Andy Dehnart has some problems with CBS's promos for Big Brother: "New promos for Big Brother are particularly bad, although perhaps they provide some insight into what the network thinks the draw of its summer show is."
The LA Times has a showrunner roundtable with Glen Mazzara, Graham Yost, Alex Gansa, Liz Merriwhether, and Vince Gilligan. (It's a wonder these folks have time to run shows given how many roundtables they sem to do.) Also comedy actor and drama actor roundtables.
Amy Sherman-Palladino's response to Shonda Rhimes' concerns about Bunhead's lack of diversity is dismissive toward Rhimes. And she says she doesn't do message shows. Elsewhere, one blogger insists Sherman-Palladino can do better with diversity.
Theme: Wedding-Based Reality TV
- Monday, June 18, 2012 - Gemma Philage (Barry University) presents: (Weddings * 4) + Audience = ∞ Surveillance
- Tuesday, June 19, 2012 - Alice Leppert (University of Minnesota) presents: The Marginalized Brides of Say Yes to the Dress: Big Bliss
- Wednesday, June 20, 2012 - Sonia Arellano (University of Arizona) presents: Who is Really Saying “Yes”?
- Thursday, June 21, 2012 - Rosalynn Rothstein (University of Oregon) presents: "that gargoyle or whatever it was": YouTube Comments Meet Television Content
- Friday, June 22, 2012 - Bärbel Göbel Stolz (University of Kansas) presents: Cinderella Needs a little TLC - The Fairy Godmother of Poor Brides
Alan Sepinwall reviews the Girls finale and talks to producers Lena Dunham and Jenni Konner: Part 1 and Part 2. Meghan O'Rourke also interviews Dunham, and that one also takes 2 parts: Part 1 and Part 2. Maureen Ryan discusses why Girls' first season was terrific and a hit with guys. Also a review from James Poniewozik. Matt Zoller Seitz traces Girls' journey. Grantland has a roundtable discussion.
AMC has a clock in the upper-right corner counting to The Killing finale. I too have been eagerly waiting for it to be over.
— Les Chappell (@Lesismore9o9) June 17, 2012
Continuing a string of bad Sunday night press, tonight we learn that Rosie Larsen was killed by a Jaguar executive.
— Andy Daglas (@AndyDaglas) June 18, 2012
If Aaron Sorkin wrote The Killing, an Internet fan forum would have killed Rosie Larson.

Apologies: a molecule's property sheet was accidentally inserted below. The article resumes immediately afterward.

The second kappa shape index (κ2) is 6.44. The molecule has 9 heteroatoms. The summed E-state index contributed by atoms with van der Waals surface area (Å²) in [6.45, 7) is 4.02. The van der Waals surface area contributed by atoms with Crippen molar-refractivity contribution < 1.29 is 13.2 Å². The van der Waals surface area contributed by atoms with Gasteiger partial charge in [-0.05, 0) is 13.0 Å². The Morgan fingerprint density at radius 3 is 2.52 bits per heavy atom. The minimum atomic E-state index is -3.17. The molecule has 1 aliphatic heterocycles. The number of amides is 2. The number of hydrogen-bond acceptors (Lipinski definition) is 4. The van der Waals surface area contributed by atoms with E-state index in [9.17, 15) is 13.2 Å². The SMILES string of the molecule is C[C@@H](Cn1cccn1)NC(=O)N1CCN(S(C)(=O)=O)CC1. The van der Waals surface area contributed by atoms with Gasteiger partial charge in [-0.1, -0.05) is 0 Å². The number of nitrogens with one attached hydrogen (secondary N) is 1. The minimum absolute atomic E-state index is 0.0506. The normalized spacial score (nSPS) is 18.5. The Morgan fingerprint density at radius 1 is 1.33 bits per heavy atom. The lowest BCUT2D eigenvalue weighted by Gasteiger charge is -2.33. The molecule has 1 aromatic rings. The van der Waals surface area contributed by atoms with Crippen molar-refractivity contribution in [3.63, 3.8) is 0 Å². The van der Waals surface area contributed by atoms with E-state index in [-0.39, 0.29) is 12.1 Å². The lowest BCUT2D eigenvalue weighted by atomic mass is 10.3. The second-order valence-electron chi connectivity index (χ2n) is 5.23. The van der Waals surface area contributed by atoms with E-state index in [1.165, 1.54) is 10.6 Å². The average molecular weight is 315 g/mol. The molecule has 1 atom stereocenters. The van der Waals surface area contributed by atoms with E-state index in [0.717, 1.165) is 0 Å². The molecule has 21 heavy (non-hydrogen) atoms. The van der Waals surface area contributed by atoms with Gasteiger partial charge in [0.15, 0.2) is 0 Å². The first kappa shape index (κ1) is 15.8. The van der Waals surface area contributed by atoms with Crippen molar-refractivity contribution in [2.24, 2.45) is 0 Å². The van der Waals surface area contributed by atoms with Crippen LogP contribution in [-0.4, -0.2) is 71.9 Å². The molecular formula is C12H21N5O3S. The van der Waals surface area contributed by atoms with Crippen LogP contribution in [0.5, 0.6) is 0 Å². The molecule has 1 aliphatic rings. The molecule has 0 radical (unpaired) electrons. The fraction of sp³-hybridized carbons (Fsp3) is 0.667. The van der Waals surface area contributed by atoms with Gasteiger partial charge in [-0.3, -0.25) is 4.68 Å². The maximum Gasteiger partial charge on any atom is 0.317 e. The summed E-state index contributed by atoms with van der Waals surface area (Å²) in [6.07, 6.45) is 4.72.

— Justin Fowler (@JustinFowler) June 18, 2012
Sunday, June 17, 2012
Saturday, June 16, 2012
Brandon Nowalk analyzes Shameless and 2 Broke Girls from the standpoint of class depictions, and has a killer opening line: "Shameless is like if 2 Broke Girls actually gave a shit." What follows is similarly compelling.
Because it was on ABC, I assume #WalkTheWire was really thematically about the Mancession?
— Daniel Fienberg (@HitFixDaniel) June 16, 2012
"A man got to have a code. Also, apparently, according to ABC lawyers, a man got to have a harness." #WalkTheWire
— Ryan McGee (@TVMcGee) June 16, 2012
People who say "exercise helps me relax", have you seen tv?
— Robin McCauley (@RobinMcCauley) June 15, 2012
Friday, June 15, 2012
Glenn Beck says he will single-handedly take down Glee (perhaps he will succeed where GoodTVeets has failed). (Or, as @chutry says, "I thought the show's writers already had this covered.")
The UK's YouView connected TV service may be ready by Olympics time -- update: No it won't -- while some are concerned the Olympics will be a drain on video-on-demand ad prospects due to the BBC's involvement.
David Conn believes football (soccer, y'all) has been essential to BSkyB's media power: "The Leveson inquiry would almost certainly not be taking place at all had BSkyB not bought the Premier League rights. There would be no national agonising about the power of the Murdoch empire because it might not exist at all."
Brandon Nowalk highlights the ten best LGBT scenes from 2011-2012. (Spoilers for multiple shows here, so be prepared to let your eyes jump to the next in the list if you must.)
Tim Goodman's review of Anger Management questions its place on FX: "It’s not a show that belongs on FX, and it pales in comparison to the series that already air there."